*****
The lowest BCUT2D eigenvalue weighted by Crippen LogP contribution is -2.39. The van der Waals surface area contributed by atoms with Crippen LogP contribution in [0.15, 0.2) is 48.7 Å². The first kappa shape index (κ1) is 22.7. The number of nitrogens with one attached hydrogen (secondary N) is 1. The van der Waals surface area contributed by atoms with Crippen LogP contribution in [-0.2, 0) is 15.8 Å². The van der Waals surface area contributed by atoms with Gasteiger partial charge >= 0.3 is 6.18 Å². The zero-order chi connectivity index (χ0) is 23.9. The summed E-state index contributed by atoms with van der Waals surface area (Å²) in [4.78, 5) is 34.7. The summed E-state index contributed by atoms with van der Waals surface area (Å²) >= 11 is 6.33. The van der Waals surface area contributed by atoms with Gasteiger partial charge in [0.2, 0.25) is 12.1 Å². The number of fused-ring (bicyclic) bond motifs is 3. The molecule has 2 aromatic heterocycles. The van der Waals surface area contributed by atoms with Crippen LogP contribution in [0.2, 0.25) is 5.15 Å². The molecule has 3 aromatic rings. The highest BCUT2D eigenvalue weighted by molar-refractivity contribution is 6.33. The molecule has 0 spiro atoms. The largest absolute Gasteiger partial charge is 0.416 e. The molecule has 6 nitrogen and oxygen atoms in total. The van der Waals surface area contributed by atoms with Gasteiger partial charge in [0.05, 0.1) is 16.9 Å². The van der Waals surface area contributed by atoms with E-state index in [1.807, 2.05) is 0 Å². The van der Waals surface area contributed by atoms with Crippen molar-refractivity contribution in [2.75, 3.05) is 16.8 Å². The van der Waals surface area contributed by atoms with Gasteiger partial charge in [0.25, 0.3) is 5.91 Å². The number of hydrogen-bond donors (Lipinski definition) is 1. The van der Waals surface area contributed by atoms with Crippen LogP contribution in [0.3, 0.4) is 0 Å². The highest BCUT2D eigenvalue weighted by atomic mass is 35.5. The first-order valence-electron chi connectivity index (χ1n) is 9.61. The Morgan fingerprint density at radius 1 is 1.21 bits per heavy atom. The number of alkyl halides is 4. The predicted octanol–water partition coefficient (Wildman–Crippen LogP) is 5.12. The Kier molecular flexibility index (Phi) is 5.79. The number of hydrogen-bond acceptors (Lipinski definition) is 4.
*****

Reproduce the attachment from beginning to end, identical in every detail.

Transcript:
The lowest BCUT2D eigenvalue weighted by Crippen LogP contribution is -2.39. The van der Waals surface area contributed by atoms with Crippen LogP contribution in [0.15, 0.2) is 48.7 Å². The first kappa shape index (κ1) is 22.7. The number of nitrogens with one attached hydrogen (secondary N) is 1. The van der Waals surface area contributed by atoms with Crippen LogP contribution in [-0.2, 0) is 15.8 Å². The van der Waals surface area contributed by atoms with Gasteiger partial charge >= 0.3 is 6.18 Å². The zero-order chi connectivity index (χ0) is 23.9. The summed E-state index contributed by atoms with van der Waals surface area (Å²) in [4.78, 5) is 34.7. The summed E-state index contributed by atoms with van der Waals surface area (Å²) >= 11 is 6.33. The van der Waals surface area contributed by atoms with Gasteiger partial charge in [0.2, 0.25) is 12.1 Å². The number of fused-ring (bicyclic) bond motifs is 3. The molecule has 2 aromatic heterocycles. The van der Waals surface area contributed by atoms with Crippen LogP contribution in [0.2, 0.25) is 5.15 Å². The molecule has 3 aromatic rings. The highest BCUT2D eigenvalue weighted by molar-refractivity contribution is 6.33. The molecule has 0 spiro atoms. The largest absolute Gasteiger partial charge is 0.416 e. The molecule has 6 nitrogen and oxygen atoms in total. The van der Waals surface area contributed by atoms with Gasteiger partial charge in [0.05, 0.1) is 16.9 Å². The van der Waals surface area contributed by atoms with E-state index in [1.807, 2.05) is 0 Å². The van der Waals surface area contributed by atoms with Crippen molar-refractivity contribution in [2.75, 3.05) is 16.8 Å². The van der Waals surface area contributed by atoms with Gasteiger partial charge in [0.25, 0.3) is 5.91 Å². The number of hydrogen-bond donors (Lipinski definition) is 1. The van der Waals surface area contributed by atoms with Crippen LogP contribution in [0.3, 0.4) is 0 Å². The highest BCUT2D eigenvalue weighted by atomic mass is 35.5. The first-order valence-electron chi connectivity index (χ1n) is 9.61. The Morgan fingerprint density at radius 1 is 1.21 bits per heavy atom. The number of alkyl halides is 4. The predicted octanol–water partition coefficient (Wildman–Crippen LogP) is 5.12. The Kier molecular flexibility index (Phi) is 5.79. The number of hydrogen-bond acceptors (Lipinski definition) is 4.